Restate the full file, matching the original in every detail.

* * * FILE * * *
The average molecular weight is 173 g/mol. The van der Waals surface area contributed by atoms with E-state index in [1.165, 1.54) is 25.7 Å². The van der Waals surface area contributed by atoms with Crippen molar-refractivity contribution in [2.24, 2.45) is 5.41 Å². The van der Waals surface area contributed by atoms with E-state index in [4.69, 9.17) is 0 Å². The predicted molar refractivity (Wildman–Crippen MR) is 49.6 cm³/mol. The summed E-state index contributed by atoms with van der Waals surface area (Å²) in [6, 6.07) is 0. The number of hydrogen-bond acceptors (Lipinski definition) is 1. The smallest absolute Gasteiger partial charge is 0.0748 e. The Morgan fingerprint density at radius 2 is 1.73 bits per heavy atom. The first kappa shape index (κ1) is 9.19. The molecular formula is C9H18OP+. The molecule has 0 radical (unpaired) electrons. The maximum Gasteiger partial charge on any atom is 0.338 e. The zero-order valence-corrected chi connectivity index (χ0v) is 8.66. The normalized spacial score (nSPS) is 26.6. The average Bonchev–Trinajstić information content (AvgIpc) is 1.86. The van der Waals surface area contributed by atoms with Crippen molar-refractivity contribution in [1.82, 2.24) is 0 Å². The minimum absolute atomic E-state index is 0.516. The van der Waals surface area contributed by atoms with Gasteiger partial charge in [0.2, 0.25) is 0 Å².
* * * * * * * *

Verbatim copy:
The average molecular weight is 173 g/mol. The van der Waals surface area contributed by atoms with E-state index in [1.165, 1.54) is 25.7 Å². The van der Waals surface area contributed by atoms with Crippen molar-refractivity contribution in [2.24, 2.45) is 5.41 Å². The van der Waals surface area contributed by atoms with E-state index in [4.69, 9.17) is 0 Å². The predicted molar refractivity (Wildman–Crippen MR) is 49.6 cm³/mol. The summed E-state index contributed by atoms with van der Waals surface area (Å²) in [6, 6.07) is 0. The number of hydrogen-bond acceptors (Lipinski definition) is 1. The smallest absolute Gasteiger partial charge is 0.0748 e. The Morgan fingerprint density at radius 2 is 1.73 bits per heavy atom. The first kappa shape index (κ1) is 9.19. The molecular formula is C9H18OP+. The molecule has 0 radical (unpaired) electrons. The maximum Gasteiger partial charge on any atom is 0.338 e. The zero-order valence-corrected chi connectivity index (χ0v) is 8.66. The normalized spacial score (nSPS) is 26.6. The average Bonchev–Trinajstić information content (AvgIpc) is 1.86. The van der Waals surface area contributed by atoms with Crippen molar-refractivity contribution in [1.82, 2.24) is 0 Å². The minimum absolute atomic E-state index is 0.516. The van der Waals surface area contributed by atoms with Gasteiger partial charge in [0.2, 0.25) is 0 Å².